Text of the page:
Making Cents: Smart planning will help with college cash flow

Students should take their finances in hand from the start, writes Gráinne McGuinness

THOUSANDS of households will be nervous tonight, as Leaving Cert students await tomorrow’s results. For many of them, this will be the start of higher education, leaving the family home and becoming independent. Course choices, saying farewell to family, and getting to know new people will be the priorities in the coming weeks.

But students should take their finances in hand from the start. Mistakes and splurges early in the academic year can come home to roost after Christmas — don’t be the housemate living on packet noodles from February until May.

First things first: If you haven’t applied for a SUSI grant yet, and think you may be eligible, apply immediately. You have missed the deadline and will have to wait on a decision, but they do accept late applications; find out all you need to know at

Accommodation is the other pressing issue. I covered it several weeks ago; read my advice here.

The most important thing about finances is to know your budget and plan accordingly. You may be the type to spend until your ATM card has no more to give, but now is the time to learn new skills. Figure out exactly how much money you have for the year — any grants or scholarships, support from your parents (if they are offering it), savings, and any money you plan to earn during the year.

Now, sit down and work out your costs. Factor in rent, bills, travel costs, and college and living expenses.

Allow for spending at Christmas and any one-off bills, like car insurance.

When factoring in utilities, remember that heating will drive bills up during the winter. Check your income against your outgoings. Do you have enough to last the year?

If you do, great. If not, work on ways to increase income, while trimming outgoings.

If you will have to work, start searching for a job now. If you are tempted to spend until you run out of cash and then look for work, you will be fighting for the leftovers.

Better to look now and work a manageable number of hours each week. Having to take on a lot of hours toward the end of the year, if you can find them, could affect your exams. When looking for a job, factor in time and money spent getting there and back.

Taxis home, after late-night shifts, will eat into the money you have earned. The sooner you start looking for a job, the better chance you have of finding something that suits your schedule.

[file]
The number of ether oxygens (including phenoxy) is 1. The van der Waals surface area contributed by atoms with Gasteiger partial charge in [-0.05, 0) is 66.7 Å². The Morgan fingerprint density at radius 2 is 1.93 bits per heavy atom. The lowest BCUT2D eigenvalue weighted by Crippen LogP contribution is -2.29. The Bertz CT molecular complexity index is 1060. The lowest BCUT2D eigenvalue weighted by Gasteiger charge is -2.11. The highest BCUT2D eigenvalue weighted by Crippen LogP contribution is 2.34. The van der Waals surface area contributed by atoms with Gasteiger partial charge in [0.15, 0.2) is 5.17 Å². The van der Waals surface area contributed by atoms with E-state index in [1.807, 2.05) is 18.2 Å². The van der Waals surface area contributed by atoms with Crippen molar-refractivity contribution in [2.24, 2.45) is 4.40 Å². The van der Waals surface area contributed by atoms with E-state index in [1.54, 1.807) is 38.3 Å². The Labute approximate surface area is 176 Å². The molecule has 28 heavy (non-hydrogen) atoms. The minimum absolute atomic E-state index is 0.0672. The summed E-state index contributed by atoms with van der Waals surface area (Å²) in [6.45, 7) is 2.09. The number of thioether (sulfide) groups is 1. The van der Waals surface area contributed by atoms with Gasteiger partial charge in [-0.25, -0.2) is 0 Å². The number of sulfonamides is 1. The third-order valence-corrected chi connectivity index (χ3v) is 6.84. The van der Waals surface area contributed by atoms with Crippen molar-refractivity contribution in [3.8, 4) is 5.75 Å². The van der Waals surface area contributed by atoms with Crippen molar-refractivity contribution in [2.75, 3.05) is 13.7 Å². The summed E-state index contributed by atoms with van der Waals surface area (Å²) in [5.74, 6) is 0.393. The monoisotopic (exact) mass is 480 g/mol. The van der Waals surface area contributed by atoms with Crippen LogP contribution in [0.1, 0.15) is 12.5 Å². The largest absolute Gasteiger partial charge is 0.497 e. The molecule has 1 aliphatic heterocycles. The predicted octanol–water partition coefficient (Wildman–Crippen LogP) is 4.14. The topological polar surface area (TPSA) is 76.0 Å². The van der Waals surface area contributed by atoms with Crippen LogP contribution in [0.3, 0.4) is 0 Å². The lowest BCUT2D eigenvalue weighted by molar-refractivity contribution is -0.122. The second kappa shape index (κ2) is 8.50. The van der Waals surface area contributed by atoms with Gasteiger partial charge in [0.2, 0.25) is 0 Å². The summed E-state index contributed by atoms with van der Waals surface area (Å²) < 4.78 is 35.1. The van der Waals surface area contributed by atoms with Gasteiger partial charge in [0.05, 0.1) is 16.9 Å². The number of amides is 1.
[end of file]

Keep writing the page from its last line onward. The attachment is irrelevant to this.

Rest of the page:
Unless you are in accommodation that includes utilities, consider ways to reduce your monthly bills. Smartphones costs vary widely; research the best option for you. Comparison site,, suggests 48 and iD Mobile have good options for students.

No matter what phone you have, spend a few minutes making sure you can trace it. Setting up Find My iPhone or Android Device Manager could save you the cost of a new handset.

Banks will be tripping over themselves to sign up students in the next few weeks. They will all give you free fees, so go for whichever current account offer you like best. Ones with cash back, after a set number of transaction or a travel card, can help boost your budget.

Overdrafts and credit cards will also be available. Even if they are without charges, remember, it is not free money. Going into debt is to be avoided, unless absolutely necessary. Don’t be tempted to get a credit card ‘just in case’.

Banks are not the only ones who will be offering discounts and freebies for students. From clothes to computers to nights out, keep your eye out for student offers and take full advantage of them.

Travel costs can also add up, so ensure you are getting the best value possible. The Student Leap Card is accepted for Dublin Bus, Luas, DART, Commuter Rail, Bus Éireann, and as student ID by Irish Rail.

Deal of the Week

Virgin Media is offering an alternative to long term contracts in the the broadband and TV market, with new packages that may be of particular interest to third-level students. Its new 30-day ‘no strings’ contracts give customers the option to sign up for only as long as they choose, with no commitment to a 12- or 18-month deal required.

The Freedom Broadband and Home Phone package comes with 240Mb Broadband, a wifi box and unlimited calls from your home phone to Irish landlines and mobiles plus 400 minutes to 22 countries. At €55 per month, it is not the cheapest deal around but may suit those who want to be able to cancel at short notice.

For an extra €20 per month customers can add in 20 TV channels plus access to 3 Player, RTÉ Player, 4oD, Sky On Demand and TG4 Customers who sign up will be able to access download speeds of 240Mb, as well as all of Virgin Media’s On Demand movies and box sets.


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